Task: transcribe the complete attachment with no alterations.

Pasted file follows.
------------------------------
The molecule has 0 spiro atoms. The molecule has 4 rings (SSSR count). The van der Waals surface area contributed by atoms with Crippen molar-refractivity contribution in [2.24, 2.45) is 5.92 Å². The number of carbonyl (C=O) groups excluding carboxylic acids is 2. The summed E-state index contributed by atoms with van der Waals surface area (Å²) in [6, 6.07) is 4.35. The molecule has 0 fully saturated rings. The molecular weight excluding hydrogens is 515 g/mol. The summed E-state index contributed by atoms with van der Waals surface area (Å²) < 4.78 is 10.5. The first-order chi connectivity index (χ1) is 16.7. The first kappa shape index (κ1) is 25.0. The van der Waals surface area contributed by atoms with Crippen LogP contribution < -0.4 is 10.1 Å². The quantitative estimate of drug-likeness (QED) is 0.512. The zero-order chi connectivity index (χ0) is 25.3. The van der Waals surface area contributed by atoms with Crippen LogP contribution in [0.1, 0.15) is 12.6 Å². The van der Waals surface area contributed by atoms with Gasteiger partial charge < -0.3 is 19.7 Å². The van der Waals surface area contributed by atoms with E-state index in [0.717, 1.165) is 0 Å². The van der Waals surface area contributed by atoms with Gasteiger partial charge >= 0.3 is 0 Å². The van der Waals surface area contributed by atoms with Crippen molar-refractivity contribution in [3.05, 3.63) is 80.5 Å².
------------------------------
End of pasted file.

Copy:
The molecule has 0 spiro atoms. The molecule has 4 rings (SSSR count). The van der Waals surface area contributed by atoms with Crippen molar-refractivity contribution in [2.24, 2.45) is 5.92 Å². The number of carbonyl (C=O) groups excluding carboxylic acids is 2. The summed E-state index contributed by atoms with van der Waals surface area (Å²) in [6, 6.07) is 4.35. The molecule has 0 fully saturated rings. The molecular weight excluding hydrogens is 515 g/mol. The summed E-state index contributed by atoms with van der Waals surface area (Å²) < 4.78 is 10.5. The first-order chi connectivity index (χ1) is 16.7. The first kappa shape index (κ1) is 25.0. The van der Waals surface area contributed by atoms with Crippen LogP contribution < -0.4 is 10.1 Å². The quantitative estimate of drug-likeness (QED) is 0.512. The zero-order chi connectivity index (χ0) is 25.3. The van der Waals surface area contributed by atoms with Crippen LogP contribution in [0.1, 0.15) is 12.6 Å². The van der Waals surface area contributed by atoms with Gasteiger partial charge < -0.3 is 19.7 Å². The van der Waals surface area contributed by atoms with E-state index in [0.717, 1.165) is 0 Å². The van der Waals surface area contributed by atoms with Gasteiger partial charge >= 0.3 is 0 Å². The van der Waals surface area contributed by atoms with Crippen molar-refractivity contribution in [3.05, 3.63) is 80.5 Å².